OAKLAND -- With the pressure already on, Oakland Mayor Jean Quan spent her first full day in office dropping in at the early morning police briefing, firing the budget director and assistant city administrator, and announcing her own hand-picked staff.
Quan, facing a multimillion-dollar budget deficit in the coming year, promised in her inauguration speech to propose a new budget by March, which her office says will require some cooperation with the police union and a diligent, reliable core staff.
Assistant city administrator Marianna Marysheva is out, effective Friday, as is budget director Cheryl Taylor. Marysheva was budget director under former Mayor Jerry Brown. She left the city in 2005, but was rehired
Marysheva and Taylor are the only two high-ranking department heads let go so far, although other changes are likely to happen as the new administration settles in. Quan has named a transition team, headed by former City Manager Henry Gardner, to help set priorities and guide changes. An executive search is also under way for a new city administrator to replace Dan Lindheim, who also served under Dellums. Lindheim has agreed to stay on until his replacement is found.
Quan also announced her
Quan started her first morning on the job Tuesday at the 6 a.m. daily police lineup, getting a personal introduction to numerous officers in what appeared to be an effort at getting off on the right foot with the department.
The new mayor and Oakland police have had a rocky relationship in the past few months: Quan voted in favor of laying off 80 police officers when she was on the City Council last year, and the Oakland Police Officers Association endorsed her chief opponent, Don Perata, in the mayoral campaign. In July, Quan and Councilmember Rebecca Kaplan locked arms with several other people at a protest against the police shooting of Oscar Grant III, standing between the crowd and the line of riot officers in what the department called interfering with police and the council members called an effort to keep the situation peaceful.
Most recently, Quan has called on police to pay for 9 percent of their pensions, which union officials are resisting, saying residents or other departments should also pay in order to "keep things fair."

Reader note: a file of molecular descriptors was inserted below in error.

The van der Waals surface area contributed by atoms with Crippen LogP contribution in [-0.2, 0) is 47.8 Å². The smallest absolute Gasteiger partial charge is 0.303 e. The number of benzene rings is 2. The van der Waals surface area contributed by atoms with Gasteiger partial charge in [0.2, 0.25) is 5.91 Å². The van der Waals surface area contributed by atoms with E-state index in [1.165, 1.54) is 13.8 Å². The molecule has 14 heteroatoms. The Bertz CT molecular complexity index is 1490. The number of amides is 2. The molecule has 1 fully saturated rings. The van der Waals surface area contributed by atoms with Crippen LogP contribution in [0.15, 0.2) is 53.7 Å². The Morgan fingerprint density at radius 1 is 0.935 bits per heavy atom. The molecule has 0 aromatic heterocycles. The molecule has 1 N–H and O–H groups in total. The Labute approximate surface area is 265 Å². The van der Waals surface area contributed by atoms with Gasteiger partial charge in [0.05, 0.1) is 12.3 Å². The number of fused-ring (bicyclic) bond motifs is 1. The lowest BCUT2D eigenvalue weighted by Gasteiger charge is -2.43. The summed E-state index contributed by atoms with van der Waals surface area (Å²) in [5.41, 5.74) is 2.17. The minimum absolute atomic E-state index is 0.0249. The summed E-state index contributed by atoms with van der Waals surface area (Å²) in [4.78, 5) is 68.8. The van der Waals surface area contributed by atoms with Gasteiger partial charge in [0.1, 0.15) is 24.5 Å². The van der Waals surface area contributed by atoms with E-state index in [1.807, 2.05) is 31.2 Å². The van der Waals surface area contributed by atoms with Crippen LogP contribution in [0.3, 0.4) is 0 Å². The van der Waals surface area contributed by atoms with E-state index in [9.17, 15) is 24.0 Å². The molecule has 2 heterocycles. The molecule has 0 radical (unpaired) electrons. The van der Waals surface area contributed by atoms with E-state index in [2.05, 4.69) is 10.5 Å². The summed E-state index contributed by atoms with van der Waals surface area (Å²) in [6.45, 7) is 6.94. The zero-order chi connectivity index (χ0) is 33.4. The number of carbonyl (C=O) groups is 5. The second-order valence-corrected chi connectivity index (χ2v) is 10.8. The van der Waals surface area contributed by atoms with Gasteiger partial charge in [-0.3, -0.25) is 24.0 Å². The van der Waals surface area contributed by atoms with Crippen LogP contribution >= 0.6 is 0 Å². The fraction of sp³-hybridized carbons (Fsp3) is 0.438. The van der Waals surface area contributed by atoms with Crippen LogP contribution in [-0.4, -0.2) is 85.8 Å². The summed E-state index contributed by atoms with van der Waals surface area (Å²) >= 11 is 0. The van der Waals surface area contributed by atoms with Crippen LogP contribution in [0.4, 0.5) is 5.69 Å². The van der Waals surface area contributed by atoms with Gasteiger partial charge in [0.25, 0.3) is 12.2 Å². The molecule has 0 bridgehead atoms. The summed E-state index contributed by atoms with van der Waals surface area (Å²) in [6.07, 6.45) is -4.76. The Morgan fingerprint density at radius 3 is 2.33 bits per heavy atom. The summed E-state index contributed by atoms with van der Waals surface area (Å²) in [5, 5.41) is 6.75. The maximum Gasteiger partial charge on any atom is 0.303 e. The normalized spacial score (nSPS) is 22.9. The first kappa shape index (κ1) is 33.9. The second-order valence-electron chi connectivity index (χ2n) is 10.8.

In her first visit as mayor to OPD, Quan apologized for the layoffs and asked each officer for a little of his or her background. Piper said Quan hopes to meet every city employee -- or as many as possible -- and felt it was important to start with police.
"She's a hands-on kind of person," Piper said.
Quan did not take questions and union officials were dismayed, OPOA President Dom Arotzarena said, when she left and soon after told reporters, "I actually like the police; they are the ones who spent a couple hundred thousand dollars to beat me up."
What Quan was referring to, Piper later said, was a series of robocalls OPOA made in late June before the layoffs vote, with a recording by Arotzarena who said in the messages, "The City Council Finance Committee, led by Jean Quan, has refused to consider other viable options, or even to consider making cuts to nonessential city services."
Arotzarena said OPOA spent about $5,000 on the calls and that he felt exaggerating how much police had spent showed Quan was "still in campaign mode." He said he hoped the working relationship between the mayor's office and the OPOA will improve. He said, however, that the first step still needs to come from Quan.
"It's time now to move on, I think," Piper said. The mayor is "very interested in moving on. We've got to deal with what's ahead of us, and the budget issue is on top of us right now."
Quan's whirlwind first week will continue with a spate of meetings today. She will speak publicly at 8 a.m. Thursday to the Lake Merritt Breakfast Club at 666 Bellevue Ave., Piper said.
Contact Sean Maher at 510-208-6430 or email@example.com.
Source: Sue Piper, mayoral spokeswoman